Ojo de Ibiza
Dieter Meier’s Ibizan love affair with Bacchus
Ojo de Ibiza – Dieter Meier’s Ibizan love affair with Bacchus
»Dieter had often complained in the past that there was no exceptionally good red wine on Ibiza.«
When did Dieter Meier decide to grow wine on Ibiza and how did it come about?
Dieter has been coming here on holiday for many years and had often complained in the past that there was no exceptionally good red wine here on Ibiza. In 2011, he was once again on the island and brought up exactly this complaint at a dinner party that took place at a friend’s house.
The kitchen help at that time had overheard this and told the Dieter’s friend the day after the dinner party that her family had been growing wine on Ibiza for generations, but now the vineyard had been lying fallow for years. One day later, Dieter Meier visited the hills, and it was immediately clear to him that there was an insane potential hidden here to really produce a great red wine.
What were the next steps?
We invited our partners from Global Wine, who also take care of the production in Argentina, to the island to check the old stock of vines and take soil samples. Relatively quickly it became obvious that it was no longer possible to produce a premium red wine with the existing vines.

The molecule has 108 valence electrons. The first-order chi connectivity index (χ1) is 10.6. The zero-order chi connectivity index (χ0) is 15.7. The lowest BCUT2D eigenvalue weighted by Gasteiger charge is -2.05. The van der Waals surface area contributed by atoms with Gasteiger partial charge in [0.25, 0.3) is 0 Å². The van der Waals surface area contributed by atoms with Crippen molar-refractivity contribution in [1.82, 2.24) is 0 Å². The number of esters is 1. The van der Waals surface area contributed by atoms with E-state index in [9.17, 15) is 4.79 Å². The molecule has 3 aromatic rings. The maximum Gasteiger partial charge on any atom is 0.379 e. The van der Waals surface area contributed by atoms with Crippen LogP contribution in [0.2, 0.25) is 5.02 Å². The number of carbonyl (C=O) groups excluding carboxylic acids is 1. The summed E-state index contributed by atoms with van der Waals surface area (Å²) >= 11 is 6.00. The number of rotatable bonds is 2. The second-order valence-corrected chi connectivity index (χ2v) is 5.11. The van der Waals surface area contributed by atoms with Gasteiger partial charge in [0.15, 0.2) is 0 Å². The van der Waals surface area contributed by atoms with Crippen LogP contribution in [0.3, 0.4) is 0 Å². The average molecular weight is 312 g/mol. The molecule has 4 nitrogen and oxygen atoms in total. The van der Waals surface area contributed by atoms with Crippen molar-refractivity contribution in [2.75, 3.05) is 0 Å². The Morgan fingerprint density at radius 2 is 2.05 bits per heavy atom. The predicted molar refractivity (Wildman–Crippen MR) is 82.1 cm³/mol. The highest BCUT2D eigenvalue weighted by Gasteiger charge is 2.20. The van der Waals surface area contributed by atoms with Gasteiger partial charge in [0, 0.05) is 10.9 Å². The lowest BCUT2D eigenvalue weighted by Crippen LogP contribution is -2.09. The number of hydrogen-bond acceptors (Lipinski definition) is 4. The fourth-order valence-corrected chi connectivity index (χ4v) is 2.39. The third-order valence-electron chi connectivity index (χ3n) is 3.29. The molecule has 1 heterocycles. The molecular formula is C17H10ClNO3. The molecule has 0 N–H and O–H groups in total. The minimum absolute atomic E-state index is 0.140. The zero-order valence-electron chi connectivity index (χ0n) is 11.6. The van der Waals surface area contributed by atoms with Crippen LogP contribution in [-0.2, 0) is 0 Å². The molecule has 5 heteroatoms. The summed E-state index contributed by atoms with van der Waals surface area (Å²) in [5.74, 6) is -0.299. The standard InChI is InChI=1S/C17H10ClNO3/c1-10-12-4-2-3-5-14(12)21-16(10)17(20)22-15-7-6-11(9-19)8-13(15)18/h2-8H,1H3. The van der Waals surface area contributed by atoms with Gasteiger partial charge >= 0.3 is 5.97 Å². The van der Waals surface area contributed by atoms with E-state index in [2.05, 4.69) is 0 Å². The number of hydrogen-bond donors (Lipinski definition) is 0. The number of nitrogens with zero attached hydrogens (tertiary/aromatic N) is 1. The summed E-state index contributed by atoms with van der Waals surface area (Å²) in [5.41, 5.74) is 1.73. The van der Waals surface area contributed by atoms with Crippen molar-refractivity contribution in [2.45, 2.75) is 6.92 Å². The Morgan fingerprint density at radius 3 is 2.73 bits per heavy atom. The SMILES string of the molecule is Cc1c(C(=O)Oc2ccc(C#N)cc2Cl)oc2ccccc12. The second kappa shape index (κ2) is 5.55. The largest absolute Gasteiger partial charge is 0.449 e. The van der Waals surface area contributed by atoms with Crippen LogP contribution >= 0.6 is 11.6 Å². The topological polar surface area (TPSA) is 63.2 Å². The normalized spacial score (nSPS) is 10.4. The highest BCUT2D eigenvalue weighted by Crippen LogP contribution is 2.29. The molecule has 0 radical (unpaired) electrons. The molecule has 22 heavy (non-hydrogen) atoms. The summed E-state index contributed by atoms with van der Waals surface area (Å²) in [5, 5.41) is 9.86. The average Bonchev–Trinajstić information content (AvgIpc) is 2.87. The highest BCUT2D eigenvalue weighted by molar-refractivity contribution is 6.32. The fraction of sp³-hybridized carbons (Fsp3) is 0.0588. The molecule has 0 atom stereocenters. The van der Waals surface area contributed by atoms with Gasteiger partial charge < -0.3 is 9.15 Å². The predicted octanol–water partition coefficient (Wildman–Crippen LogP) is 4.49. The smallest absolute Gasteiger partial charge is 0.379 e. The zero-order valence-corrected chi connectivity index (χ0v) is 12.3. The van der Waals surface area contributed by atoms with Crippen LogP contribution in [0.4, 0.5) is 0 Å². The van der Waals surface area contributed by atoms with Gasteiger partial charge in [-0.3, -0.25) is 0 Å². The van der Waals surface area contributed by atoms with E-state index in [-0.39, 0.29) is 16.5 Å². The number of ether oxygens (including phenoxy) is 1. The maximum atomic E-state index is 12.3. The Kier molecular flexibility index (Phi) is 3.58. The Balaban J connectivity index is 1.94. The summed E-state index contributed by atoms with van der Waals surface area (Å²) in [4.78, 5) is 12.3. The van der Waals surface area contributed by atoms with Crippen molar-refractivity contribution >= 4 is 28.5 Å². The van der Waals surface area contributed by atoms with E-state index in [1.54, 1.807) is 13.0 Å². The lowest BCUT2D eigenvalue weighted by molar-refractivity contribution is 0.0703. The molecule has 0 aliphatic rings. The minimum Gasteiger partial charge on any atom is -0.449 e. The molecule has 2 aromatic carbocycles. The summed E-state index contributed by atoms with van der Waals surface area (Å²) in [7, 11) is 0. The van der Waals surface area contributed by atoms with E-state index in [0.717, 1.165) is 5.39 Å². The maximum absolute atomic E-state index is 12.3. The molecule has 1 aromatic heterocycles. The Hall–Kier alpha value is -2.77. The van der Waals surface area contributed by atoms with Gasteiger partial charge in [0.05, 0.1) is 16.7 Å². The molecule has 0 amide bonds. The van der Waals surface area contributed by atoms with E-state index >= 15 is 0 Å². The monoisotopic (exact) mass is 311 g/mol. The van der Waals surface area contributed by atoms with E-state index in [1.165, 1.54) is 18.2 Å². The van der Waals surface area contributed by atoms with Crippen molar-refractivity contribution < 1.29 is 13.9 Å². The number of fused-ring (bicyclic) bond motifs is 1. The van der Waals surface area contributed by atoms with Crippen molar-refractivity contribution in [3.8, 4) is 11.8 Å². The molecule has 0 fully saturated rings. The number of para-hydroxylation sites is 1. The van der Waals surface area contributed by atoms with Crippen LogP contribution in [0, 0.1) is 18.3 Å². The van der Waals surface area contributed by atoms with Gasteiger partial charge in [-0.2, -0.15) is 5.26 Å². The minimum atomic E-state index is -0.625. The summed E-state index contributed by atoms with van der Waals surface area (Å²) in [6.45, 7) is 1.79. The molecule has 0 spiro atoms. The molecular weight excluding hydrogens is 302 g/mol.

They settled on the grape varieties Cabernet, Monastrell and Syrah and started planting seedlings from France at the end of 2012. Dieter Meier’s goal and philosophy was clearly formulated: he wanted to produce the best possible red wine on this terrain.
And the site with all its terraces was immediately ready for use again?
Unfortunately, not. Since the vineyard had completely collapsed, the terraces first had to be completely rebuilt. This was a special achievement and a labour of love as we could not bring heavy equipment up here because of the lack of a properly constructed access road. In addition, Ibizan farmers actually helped us with the help of dowsing rods to locate the right point for drilling a well on the property to ensure the water supply.
Speaking of water. Do the vines need a lot of it in this very hot climate in summer?
Wine is basically a very comfortable plant, so to say and the more you give the wine, the lazier it gets. But the more you stress the wine, the more it has to work hard to pull the nutrients out of the soil. And that, of course, is our goal. So, we deliberately water with the least amount possible so that the wine roots itself particularly deeply in the soil and brings the character of the earth into the grapes.
How long did the whole process, from finding the vineyard in 2012 to the very first tasting, actually take?
Ultimately, seven years. From 2012 to 2015 was the preparation period, in 2016 we harvested the first crop that went to market for the first time in 2019.
Are you satisfied with the feedback from the market, the wine critics and the gastronomy so far?
We are very satisfied and fortunately always sold out. Initially, however, there were many experts who did not want to believe that the wine was actually from the island. It is always a great pleasure for us to be able to convince all the disbelievers of the opposite at a wine tasting her on site (smiles). I’ve already had great evenings here with wine lovers from Texas, Hong Kong, Singapore, Shanghai, Berlin and Zurich, all of whom we were able to inspire.